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TERRY McDONELL has won numerous awards for his editorial work at various magazines and websites. He is also a novelist and poet, and has written and produced for film and television. In 2012 he was inducted into the American Society of Magazine Editors’ Hall of Fame. He is the president of the board of the Paris Review Foundation and serves on the Board of Overseers of the Columbia Journalism Review. He lives in New York City.
When Jim Harrison was being edited by Terry McDonell, the peripatetic editor whose nearly forty-year career has seen stops on the masthead of Outside, Esquire, Us Weekly, and Sports Illustrated, Harrison took a moment to inform McDonell that editors were not writers. It was a view McDonell himself said he held before he got into the editing game. If the idea needed any more disproving, McDonell’s new book The Accidental Life would be a worthy piece of evidence.
The book covers his life in publishing in several dozen essays, ranging from drug-enhanced adventures with Hunter S. Thompson and George Plimpton at the Aspen Golf Club to observations that click-bait is nothing more than the old game of newsstand pandering refashioned for the digital age. The best of the essays have the mic-drop profundity of a Renata Adler sequence or bristle with the glamour gazing of a gossip column (there’s plenty of coke and plenty of machinations from Elaine’s and the Four Seasons). But for the writers reading it, at least, the stories are also freighted with the reassurance that the struggles — financial, critical, personal — that cut so close to the individual are universal.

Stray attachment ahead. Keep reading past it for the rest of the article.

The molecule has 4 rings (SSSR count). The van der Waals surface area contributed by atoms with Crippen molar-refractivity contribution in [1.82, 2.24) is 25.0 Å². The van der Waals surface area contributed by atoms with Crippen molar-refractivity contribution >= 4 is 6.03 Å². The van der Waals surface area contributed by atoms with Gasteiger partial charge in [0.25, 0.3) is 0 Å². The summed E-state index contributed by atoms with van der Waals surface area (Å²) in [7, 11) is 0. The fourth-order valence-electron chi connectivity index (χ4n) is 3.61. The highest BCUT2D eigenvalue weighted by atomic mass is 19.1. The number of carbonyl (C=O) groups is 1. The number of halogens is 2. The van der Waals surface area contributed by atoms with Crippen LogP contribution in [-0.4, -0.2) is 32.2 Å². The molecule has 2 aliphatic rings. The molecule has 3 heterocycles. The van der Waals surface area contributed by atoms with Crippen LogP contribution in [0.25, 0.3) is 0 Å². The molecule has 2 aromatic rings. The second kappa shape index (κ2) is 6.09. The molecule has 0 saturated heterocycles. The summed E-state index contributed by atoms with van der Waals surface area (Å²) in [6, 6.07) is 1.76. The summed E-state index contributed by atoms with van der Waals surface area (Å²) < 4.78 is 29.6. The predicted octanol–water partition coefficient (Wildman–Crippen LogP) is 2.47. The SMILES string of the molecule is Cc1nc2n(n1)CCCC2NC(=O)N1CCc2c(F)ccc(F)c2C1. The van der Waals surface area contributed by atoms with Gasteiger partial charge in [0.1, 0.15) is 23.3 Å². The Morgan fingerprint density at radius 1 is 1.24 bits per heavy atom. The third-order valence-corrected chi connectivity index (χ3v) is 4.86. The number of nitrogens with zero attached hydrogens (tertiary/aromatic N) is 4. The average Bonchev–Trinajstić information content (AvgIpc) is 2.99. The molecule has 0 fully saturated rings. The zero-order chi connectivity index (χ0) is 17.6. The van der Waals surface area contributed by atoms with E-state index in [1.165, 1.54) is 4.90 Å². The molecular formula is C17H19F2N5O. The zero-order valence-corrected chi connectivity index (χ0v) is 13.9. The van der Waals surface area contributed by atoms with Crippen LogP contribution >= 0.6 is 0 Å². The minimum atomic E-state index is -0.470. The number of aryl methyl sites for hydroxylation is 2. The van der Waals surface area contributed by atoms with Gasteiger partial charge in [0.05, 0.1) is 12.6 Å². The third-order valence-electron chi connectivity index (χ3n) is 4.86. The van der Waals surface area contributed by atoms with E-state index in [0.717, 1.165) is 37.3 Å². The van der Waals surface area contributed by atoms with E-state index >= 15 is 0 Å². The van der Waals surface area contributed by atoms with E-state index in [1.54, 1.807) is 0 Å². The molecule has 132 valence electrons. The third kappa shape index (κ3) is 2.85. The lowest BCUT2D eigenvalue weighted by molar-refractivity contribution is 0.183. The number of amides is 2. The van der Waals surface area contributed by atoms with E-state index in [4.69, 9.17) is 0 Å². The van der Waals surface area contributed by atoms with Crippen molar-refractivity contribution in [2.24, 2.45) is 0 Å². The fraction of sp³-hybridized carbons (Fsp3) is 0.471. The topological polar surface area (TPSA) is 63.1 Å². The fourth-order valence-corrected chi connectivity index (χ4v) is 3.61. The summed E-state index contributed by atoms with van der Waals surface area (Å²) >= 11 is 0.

It’s hard to say what they all add up to in sum other than that to be perched atop America’s top magazines over the last half-century was to be simultaneously immersed in many of the nation’s most important cultural movements.
By phone, Penguin Random House talked to McDonell about the book, writing, and the media landscape today.
PENGUIN RANDOM HOUSE: How did this book come about?
TERRY MCDONELL: When I was leaving Time Inc., I was going through my files and I found so many interesting things, communications, letters, whatever from writers and I thought ‘this is good stuff,’ and what I want to do is write about my life editing and knowing those writers. So it’s all about writers that I worked with and how I edited them.
PRH: What was it like to edit those writers?
TD: All the writers I worked with were different. It would be really easy to say that the best writers were the ones who were easiest to work with, but that of course is not true. The best writers were generally the most careful. I once did an excerpt from All The Pretty Horses by Cormac McCarthy, and he went through the galley so carefully that he corrected one comma. Jim Salter was like that too, he did not miss a thing, you had to be very, very careful to be true to what he wanted or to have a very good argument about how you wanted to change something. Jim Harrison once told me, after a change had been made in his copy that he hadn’t approved, that I had lynched his baby and that although we could continue to be friends, he wasn’t going to continue to write for me anymore. He did, of course, but you know, emotions run high when it was your own language on the page.
PRH: What do you think about the changes that publishing has gone through in the last several decades?
TD: I think that that golden age is gone and it’s gone because the economics changed. It’s even more difficult now to make a living as a writer than it was back then. We used to pay $5 a word; now people are happy if they get $1 a word. But the audience is so much bigger now, and long form journalism, the real writerly stuff, is still very highly valued and people read it wherever they can find it.